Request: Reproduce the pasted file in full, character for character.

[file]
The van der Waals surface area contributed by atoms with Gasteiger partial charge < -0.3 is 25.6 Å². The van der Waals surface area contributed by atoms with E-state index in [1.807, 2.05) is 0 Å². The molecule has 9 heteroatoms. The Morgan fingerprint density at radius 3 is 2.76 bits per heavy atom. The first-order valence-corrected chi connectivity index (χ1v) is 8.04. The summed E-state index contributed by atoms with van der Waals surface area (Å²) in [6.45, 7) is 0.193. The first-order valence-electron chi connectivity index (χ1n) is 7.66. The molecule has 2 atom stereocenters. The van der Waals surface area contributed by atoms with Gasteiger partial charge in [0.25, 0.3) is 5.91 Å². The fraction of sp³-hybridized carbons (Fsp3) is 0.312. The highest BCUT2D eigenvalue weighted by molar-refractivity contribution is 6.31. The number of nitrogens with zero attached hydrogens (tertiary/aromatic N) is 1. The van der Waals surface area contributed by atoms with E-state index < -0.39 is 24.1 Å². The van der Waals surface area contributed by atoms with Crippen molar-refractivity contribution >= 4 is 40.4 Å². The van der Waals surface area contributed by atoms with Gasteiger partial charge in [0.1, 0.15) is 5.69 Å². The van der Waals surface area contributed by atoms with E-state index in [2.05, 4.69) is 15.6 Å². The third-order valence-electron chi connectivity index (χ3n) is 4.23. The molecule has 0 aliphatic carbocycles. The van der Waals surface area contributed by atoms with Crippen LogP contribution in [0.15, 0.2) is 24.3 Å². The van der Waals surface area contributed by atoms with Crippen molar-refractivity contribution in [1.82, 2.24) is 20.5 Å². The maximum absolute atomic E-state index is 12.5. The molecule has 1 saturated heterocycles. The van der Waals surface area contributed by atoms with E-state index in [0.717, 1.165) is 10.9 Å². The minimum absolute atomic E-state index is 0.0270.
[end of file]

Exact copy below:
The van der Waals surface area contributed by atoms with Gasteiger partial charge < -0.3 is 25.6 Å². The van der Waals surface area contributed by atoms with E-state index in [1.807, 2.05) is 0 Å². The molecule has 9 heteroatoms. The Morgan fingerprint density at radius 3 is 2.76 bits per heavy atom. The first-order valence-corrected chi connectivity index (χ1v) is 8.04. The summed E-state index contributed by atoms with van der Waals surface area (Å²) in [6.45, 7) is 0.193. The first-order valence-electron chi connectivity index (χ1n) is 7.66. The molecule has 2 atom stereocenters. The van der Waals surface area contributed by atoms with Gasteiger partial charge in [0.25, 0.3) is 5.91 Å². The fraction of sp³-hybridized carbons (Fsp3) is 0.312. The highest BCUT2D eigenvalue weighted by molar-refractivity contribution is 6.31. The number of nitrogens with zero attached hydrogens (tertiary/aromatic N) is 1. The van der Waals surface area contributed by atoms with E-state index < -0.39 is 24.1 Å². The van der Waals surface area contributed by atoms with Crippen molar-refractivity contribution >= 4 is 40.4 Å². The van der Waals surface area contributed by atoms with Gasteiger partial charge in [0.1, 0.15) is 5.69 Å². The van der Waals surface area contributed by atoms with E-state index in [2.05, 4.69) is 15.6 Å². The third-order valence-electron chi connectivity index (χ3n) is 4.23. The molecule has 0 aliphatic carbocycles. The van der Waals surface area contributed by atoms with Crippen LogP contribution in [0.15, 0.2) is 24.3 Å². The van der Waals surface area contributed by atoms with Crippen molar-refractivity contribution in [1.82, 2.24) is 20.5 Å². The maximum absolute atomic E-state index is 12.5. The molecule has 1 saturated heterocycles. The van der Waals surface area contributed by atoms with E-state index in [0.717, 1.165) is 10.9 Å². The minimum absolute atomic E-state index is 0.0270.